Don’t feel pressured into pleasing others. Some contacts warned Lincoln she would lose clients or followers, but “if it means [you’re] going to come out the other side feeling stronger,” a break was unlikely to derail her practice, she said.

“It’s really important to go at a pace that works for you and not to worry too much about what else is happening. It’s always good to have your eye on the competition, but not to the extent that it’s controlling your decisions. Focus on your USP, what makes you different, and prioritise the customer journey.”

She also advised setting realistic targets and goals, and not punishing yourself if you don’t quite meet them: “Life happens, and you have to go with it and just do what works for you.” She related this to her studies at the Open University, when she had to push her final year back three times due to personal problems.

Take care of yourself

With the effects of the pandemic likely to continue into the coming year, AccountingWEB has been overflowing with reports of readers feeling overwhelmed: “[I] could literally run away,” shared murphy1 as the Chancellor unveiled yet another job support scheme a fortnight ago.

Countless readers have reported feeling mentally and physically exhausted.

Although she admitted it’s easier said than done, looking after yourself first is Lincoln’s key to managing stress.

“I schedule everything now,” she said. After working non-stop during the early days of her career, she quickly learned the importance of making time for everything else in her life. She sets specific periods in her calendar for work, family, personal and study time. The discipline sets boundaries that prevent her from getting overwhelmed by all the things she has to do.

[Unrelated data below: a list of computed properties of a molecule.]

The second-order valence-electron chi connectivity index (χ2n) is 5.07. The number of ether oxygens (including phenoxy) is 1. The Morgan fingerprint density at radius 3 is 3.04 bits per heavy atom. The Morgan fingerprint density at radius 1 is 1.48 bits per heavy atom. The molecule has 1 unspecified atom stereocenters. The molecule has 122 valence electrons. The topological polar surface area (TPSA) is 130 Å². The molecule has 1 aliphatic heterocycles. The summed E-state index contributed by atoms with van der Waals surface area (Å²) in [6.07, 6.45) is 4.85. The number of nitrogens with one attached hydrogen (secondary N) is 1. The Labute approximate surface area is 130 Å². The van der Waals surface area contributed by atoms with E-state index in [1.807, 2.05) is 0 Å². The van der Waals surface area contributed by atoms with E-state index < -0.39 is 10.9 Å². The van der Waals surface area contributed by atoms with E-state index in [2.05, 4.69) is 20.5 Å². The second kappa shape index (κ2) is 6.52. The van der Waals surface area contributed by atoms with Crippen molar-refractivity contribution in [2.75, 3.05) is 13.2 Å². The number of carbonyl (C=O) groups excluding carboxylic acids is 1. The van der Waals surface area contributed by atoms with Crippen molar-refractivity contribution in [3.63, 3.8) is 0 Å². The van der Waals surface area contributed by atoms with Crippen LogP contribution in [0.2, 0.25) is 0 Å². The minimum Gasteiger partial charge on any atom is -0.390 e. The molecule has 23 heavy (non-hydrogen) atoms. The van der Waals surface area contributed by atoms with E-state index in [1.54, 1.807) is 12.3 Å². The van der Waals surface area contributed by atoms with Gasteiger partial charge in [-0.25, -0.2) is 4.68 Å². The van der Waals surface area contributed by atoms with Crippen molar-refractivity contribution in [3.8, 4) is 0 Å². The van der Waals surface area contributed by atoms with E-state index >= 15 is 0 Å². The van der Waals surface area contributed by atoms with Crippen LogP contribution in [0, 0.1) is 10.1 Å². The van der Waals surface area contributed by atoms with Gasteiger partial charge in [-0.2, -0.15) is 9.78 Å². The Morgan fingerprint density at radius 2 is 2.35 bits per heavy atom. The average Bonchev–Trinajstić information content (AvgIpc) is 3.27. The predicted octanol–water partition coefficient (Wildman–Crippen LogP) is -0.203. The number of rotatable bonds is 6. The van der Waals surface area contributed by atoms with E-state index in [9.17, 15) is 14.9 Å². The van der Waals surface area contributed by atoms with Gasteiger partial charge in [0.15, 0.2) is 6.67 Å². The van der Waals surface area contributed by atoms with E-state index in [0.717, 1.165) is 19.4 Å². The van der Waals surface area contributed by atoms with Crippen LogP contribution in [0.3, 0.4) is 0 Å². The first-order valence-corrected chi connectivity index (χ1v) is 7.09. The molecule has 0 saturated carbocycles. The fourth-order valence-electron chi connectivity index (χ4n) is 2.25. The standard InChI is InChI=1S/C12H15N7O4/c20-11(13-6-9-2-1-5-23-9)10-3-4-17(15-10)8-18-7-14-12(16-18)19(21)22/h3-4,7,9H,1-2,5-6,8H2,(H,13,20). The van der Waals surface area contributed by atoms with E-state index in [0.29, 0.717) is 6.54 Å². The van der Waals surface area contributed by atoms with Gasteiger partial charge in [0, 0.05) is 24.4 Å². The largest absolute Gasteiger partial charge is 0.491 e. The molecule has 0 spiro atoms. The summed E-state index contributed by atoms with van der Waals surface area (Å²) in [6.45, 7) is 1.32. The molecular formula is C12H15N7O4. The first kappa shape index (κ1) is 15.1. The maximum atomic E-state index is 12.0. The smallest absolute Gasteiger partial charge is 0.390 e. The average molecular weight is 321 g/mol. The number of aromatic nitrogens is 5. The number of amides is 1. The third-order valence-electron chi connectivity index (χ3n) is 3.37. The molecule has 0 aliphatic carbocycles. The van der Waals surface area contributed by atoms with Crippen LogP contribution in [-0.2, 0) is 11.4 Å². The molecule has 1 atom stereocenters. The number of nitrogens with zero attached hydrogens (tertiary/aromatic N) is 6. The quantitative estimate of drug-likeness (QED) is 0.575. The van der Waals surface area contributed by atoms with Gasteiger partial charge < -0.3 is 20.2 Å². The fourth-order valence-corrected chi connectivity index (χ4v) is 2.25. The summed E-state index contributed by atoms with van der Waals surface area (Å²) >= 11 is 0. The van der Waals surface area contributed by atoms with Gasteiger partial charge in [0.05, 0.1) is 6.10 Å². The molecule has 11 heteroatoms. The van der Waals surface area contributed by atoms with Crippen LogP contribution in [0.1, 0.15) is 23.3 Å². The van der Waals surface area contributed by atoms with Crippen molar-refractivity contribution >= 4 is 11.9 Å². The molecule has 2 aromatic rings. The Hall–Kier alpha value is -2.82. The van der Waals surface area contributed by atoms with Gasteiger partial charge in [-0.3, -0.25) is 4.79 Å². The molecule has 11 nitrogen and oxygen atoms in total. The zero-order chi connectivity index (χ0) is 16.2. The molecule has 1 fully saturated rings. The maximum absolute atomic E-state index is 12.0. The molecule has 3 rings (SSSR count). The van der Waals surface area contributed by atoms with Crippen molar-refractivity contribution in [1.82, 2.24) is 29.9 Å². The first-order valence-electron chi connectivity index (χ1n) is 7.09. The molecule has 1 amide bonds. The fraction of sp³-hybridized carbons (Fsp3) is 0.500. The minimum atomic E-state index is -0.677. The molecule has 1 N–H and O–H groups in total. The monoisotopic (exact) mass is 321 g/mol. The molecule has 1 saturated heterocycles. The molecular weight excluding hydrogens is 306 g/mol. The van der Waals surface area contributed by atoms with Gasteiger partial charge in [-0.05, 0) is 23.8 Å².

“Listen to your body,” Lincoln advised. “Sometimes when it goes too far it can take a lot longer to recover rather than just having that one day off.”

If you are feeling stressed or overwhelmed by your work, don’t be afraid to reach out and speak to people. The community is always here to listen; as one user said, “I’d be a mess without AWEB for counselling.”

Replies (5)

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By Jimmy_1
02nd Feb 2021 10:40

I have read a few of the articles on your website now, and I really like your style. Thanks a million and please keep up the effective work.

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By Jef1frey
27th Nov 2020 06:08

Thanks for the update and quick reply

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By Carlos552
10th Jul 2021 12:28

Thanks for the step by step tutorial.

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By Nolanm37
20th Jul 2021 08:05

Yet you won’t see this list of mental and physical side effects in any job description or disclaimer. Therefore, the burden of recognizing burnout rests squarely on your shoulders.

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Replying to Nolanm37:
By Nolanm37
21st Jul 2021 05:48

Nolanm37 wrote:

Yet you won’t see this list of mental and physical side effects in any job description or disclaimer. Therefore, the burden of recognizing burnout rests squarely on your shoulders.